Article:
|Publication number||US6396816 B1|
|Application number||US 08/360,972|
|Publication date||May 28, 2002|
|Filing date||Dec 20, 1994|
|Priority date||Dec 20, 1994|
|Publication number||08360972, 360972, US 6396816 B1, US 6396816B1, US-B1-6396816, US6396816 B1, US6396816B1|
|Inventors||Brian Astle, William Pohlman|
|Original Assignee||Intel Corporation|
|Export Citation||BiBTeX, EndNote, RefMan|
|Patent Citations (5), Referenced by (55), Classifications (39), Legal Events (5)|
|External Links: USPTO, USPTO Assignment, Espacenet|
1. Field of the Invention
The present invention relates to the field of digital communications. More particularly, the present invention relates to a digital communication system and method for efficiently transferring digital information between multiple terminals over a single channel communication link.
2. Background Art Related to the Invention
In anticipation of the increased need to transmit digital information rapidly across a substantial distance, the telephone industry has developed a digital communication link which enables a twisted pair of copper lines to transfer a substantial amount of digital information from one terminal to another with only minimal modification of prior installed telephone hardware. This digital communication link is referred to as an Integrated Services Digital Network (“ISDN”) which is well known in the art and defined by International Telegraph and Telephone Consultative Committee (“CCITT”). In recent years, the telephone industry has begun to utilize a sub-category of ISDN; namely, a Narrow-band Integrated Services Digital Network (“N-ISDN”) which partitions data into several channels. A further sub-category, well-known but still in development, is a Broad-band ISDN (“B-ISDN”) which partitions data into even more channels than N-ISDN.
Referring to FIG. 1, a conventional N-ISDN system 100 generally is configured with a terminal coupled at one end of a dedicated ISDN communication link and a remote terminal coupled to the other end of the ISDN communication link. A “terminal” represents either a device (e.g., a computer, facsimile machine, digital telephone, etc.) which produces at least one digital data stream at sixty-four (64) kilobits per second (“ISDN terminal”) or a “non-ISDN terminal” being any other device with a serial RS-232 port. As shown, a non-ISDN terminal 105, more specifically its serial port 110, is coupled to a terminal adapter 115 through a coaxial cable line 120. The terminal adapter 115 enables older generation terminals to be compatible with ISDN protocols. It is contemplated that the terminal adapter 115 may be employed within the terminal 105 or externally as shown.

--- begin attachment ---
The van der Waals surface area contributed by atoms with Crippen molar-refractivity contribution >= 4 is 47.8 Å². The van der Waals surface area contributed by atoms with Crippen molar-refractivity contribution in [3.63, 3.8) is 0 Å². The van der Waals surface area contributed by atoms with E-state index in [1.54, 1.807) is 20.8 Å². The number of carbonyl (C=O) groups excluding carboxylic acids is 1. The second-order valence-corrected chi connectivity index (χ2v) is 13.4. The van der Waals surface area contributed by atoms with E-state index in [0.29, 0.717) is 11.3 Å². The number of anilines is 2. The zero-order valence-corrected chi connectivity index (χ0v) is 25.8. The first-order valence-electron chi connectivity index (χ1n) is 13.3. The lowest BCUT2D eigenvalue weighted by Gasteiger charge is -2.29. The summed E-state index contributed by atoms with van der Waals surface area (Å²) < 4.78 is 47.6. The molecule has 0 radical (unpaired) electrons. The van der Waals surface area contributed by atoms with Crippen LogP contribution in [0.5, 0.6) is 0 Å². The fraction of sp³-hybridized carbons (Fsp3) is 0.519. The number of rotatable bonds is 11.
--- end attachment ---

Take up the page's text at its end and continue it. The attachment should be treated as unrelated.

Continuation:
The terminal adapter 115 is coupled to an interface connector 125 through a bi-directional digital line 126. The interface connector 125 is coupled between the bi-directional digital line 126 and a corresponding dedicated, pre-configured ISDN communication link 130. If the ISDN communication link 130 is a N-ISDN communication link, the interface connector 125 is configured as a “basic rate interface” being well known in the art for supporting digital transmissions of up to 192 kilobits per second (“kb/s”) with framing bits. A typical embodiment of the basic rate interface provides two bi-directional, sixty-four (64) kb/s information channels and one bi-directional sixteen (16) kb/s control channel. In addition to these three channels, other supplemental channels may be available, for example, a twelve (12) kb/s channel for framing/timing and a four (4) kb/s channel for overhead to support network operations. It is further contemplated that the interface connector 125 may be configured as a “primary rate interface” if the ISDN communication link 130 is a B-ISDN communication link.
The ISDN communication link 130 is coupled to a second terminal adapter 135 remotely located from the terminal 105. The second terminal adapter 135 also is coupled to a remote terminal 140. As a result, the conventional N-ISDN system enables the terminal 105 to transmit information to and receive information from the remote terminal 140. However, there are several disadvantages associated with this conventional ISDN system.
One disadvantage is that conventional ISDN systems do not efficiently utilize available bandwidth. For example, bit streams containing information crucial in maintaining acceptable communications between terminals are not given greater priority than other transmissions. Another example is that conventional ISDN systems utilize two fixed bandwidth channels to support digital transmissions. In the event that a specific terminal is not using a substantial portion of bandwidth provided in one or both of these channels, a likely situation since different amounts of bandwidth may be required for different compression needs, certain transmissions and/or operations may be delayed or precluded.